News Release

Tweaking isotopes sheds light on promising approach to engineer semiconductors

Peer-Reviewed Publication

DOE/Oak Ridge National Laboratory

Red light shift from changing isotope masses in 2D material


Surprisingly, changing isotope masses of molybdenum in a single layer of semiconductor molybdenum disulfide was found to shift the color of light emitted when the layer was illuminated. The study revealed the potential of isotope engineering to design new technologies in 2D materials.

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Credit: Chris Rouleau/ORNL, U.S. Dept. of Energy

Research led by scientists at the Department of Energy’s Oak Ridge National Laboratory has demonstrated that small changes in the isotopic content of thin semiconductor materials can influence their optical and electronic properties, possibly opening the way to new and advanced designs with the semiconductors.

Partly because of semiconductors, electronic devices and systems become more advanced and sophisticated every day. That’s why for decades researchers have studied ways to improve semiconductor compounds to influence how they carry electrical current. One approach is to use isotopes to change the physical, chemical and technological properties of materials.

Isotopes are members of a family of an element that all have the same number of protons but different numbers of neutrons and thus different masses. Isotope engineering has traditionally focused on enhancing so-called bulk materials that have uniform properties in three dimensions, or 3D. But new research led by ORNL has advanced the frontier of isotope engineering where current is confined in two dimensions, or 2D, inside flat crystals and where a layer is only a few atoms thick. The 2D materials are promising because their ultrathin nature could allow for precise control over their electronic properties.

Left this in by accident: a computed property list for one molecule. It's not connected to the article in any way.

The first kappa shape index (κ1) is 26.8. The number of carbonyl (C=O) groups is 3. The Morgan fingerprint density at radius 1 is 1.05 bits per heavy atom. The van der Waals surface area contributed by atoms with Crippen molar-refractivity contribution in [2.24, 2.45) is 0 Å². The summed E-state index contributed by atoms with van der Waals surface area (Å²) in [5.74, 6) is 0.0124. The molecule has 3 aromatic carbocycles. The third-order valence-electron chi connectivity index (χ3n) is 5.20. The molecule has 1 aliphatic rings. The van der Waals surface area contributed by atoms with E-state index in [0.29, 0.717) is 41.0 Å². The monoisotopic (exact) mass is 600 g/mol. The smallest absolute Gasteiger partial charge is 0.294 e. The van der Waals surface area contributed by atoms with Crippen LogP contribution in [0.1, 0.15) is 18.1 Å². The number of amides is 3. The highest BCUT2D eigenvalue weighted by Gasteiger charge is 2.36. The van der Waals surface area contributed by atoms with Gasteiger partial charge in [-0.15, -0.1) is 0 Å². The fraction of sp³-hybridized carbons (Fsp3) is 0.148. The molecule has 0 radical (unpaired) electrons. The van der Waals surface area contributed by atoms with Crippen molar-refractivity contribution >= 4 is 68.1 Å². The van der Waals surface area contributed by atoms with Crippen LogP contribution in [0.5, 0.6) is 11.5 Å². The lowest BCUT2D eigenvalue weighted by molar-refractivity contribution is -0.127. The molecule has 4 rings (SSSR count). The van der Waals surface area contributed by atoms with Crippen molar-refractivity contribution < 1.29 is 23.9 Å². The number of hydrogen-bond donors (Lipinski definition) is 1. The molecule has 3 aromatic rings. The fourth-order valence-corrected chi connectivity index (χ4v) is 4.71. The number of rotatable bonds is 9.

“We observed a surprising isotope effect in the optoelectronic properties of a single layer of molybdenum disulfide when we substituted a heavier isotope of molybdenum in the crystal, an effect that opens opportunities to engineer 2D optoelectronic devices for microelectronics, solar cells, photodetectors and even next-generation computing technologies,” said ORNL scientist Kai Xiao.

Yiling Yu, a member of Xiao’s research team, grew isotopically pure 2D crystals of atomically thin molybdenum disulfide using molybdenum atoms of different masses. Yu noticed small shifts in the color of light emitted by the crystals under photoexcitation, or stimulation by light.

“Unexpectedly, the light from the molybdenum disulfide with the heavier molybdenum atoms was shifted farther to the red end of the spectrum, which is opposite to the shift one would expect for bulk materials,” Xiao said. The red shift indicates a change in the electronic structure or optical properties of the material.